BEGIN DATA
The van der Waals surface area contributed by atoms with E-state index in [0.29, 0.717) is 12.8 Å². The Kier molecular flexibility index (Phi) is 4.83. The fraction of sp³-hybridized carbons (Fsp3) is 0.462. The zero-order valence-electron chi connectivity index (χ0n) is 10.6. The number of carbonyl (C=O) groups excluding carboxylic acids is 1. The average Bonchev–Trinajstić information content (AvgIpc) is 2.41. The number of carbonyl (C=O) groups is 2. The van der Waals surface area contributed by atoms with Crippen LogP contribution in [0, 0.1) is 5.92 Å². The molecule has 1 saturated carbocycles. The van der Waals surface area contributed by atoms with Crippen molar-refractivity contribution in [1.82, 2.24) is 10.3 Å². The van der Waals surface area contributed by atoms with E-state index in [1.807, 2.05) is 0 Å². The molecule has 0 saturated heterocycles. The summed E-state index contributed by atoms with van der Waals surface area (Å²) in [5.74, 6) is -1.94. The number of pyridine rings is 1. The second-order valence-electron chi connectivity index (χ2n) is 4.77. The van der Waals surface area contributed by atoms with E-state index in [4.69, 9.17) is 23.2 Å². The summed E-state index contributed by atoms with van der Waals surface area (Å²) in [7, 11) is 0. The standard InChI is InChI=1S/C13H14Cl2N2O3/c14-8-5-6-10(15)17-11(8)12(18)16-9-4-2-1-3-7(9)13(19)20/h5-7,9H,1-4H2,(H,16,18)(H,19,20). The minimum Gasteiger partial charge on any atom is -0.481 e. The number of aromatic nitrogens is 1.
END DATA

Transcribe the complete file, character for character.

The van der Waals surface area contributed by atoms with E-state index in [0.29, 0.717) is 12.8 Å². The Kier molecular flexibility index (Phi) is 4.83. The fraction of sp³-hybridized carbons (Fsp3) is 0.462. The zero-order valence-electron chi connectivity index (χ0n) is 10.6. The number of carbonyl (C=O) groups excluding carboxylic acids is 1. The average Bonchev–Trinajstić information content (AvgIpc) is 2.41. The number of carbonyl (C=O) groups is 2. The van der Waals surface area contributed by atoms with Crippen LogP contribution in [0, 0.1) is 5.92 Å². The molecule has 1 saturated carbocycles. The van der Waals surface area contributed by atoms with Crippen molar-refractivity contribution in [1.82, 2.24) is 10.3 Å². The van der Waals surface area contributed by atoms with E-state index in [1.807, 2.05) is 0 Å². The molecule has 0 saturated heterocycles. The summed E-state index contributed by atoms with van der Waals surface area (Å²) in [5.74, 6) is -1.94. The number of pyridine rings is 1. The second-order valence-electron chi connectivity index (χ2n) is 4.77. The van der Waals surface area contributed by atoms with E-state index in [4.69, 9.17) is 23.2 Å². The summed E-state index contributed by atoms with van der Waals surface area (Å²) in [7, 11) is 0. The standard InChI is InChI=1S/C13H14Cl2N2O3/c14-8-5-6-10(15)17-11(8)12(18)16-9-4-2-1-3-7(9)13(19)20/h5-7,9H,1-4H2,(H,16,18)(H,19,20). The minimum Gasteiger partial charge on any atom is -0.481 e. The number of aromatic nitrogens is 1.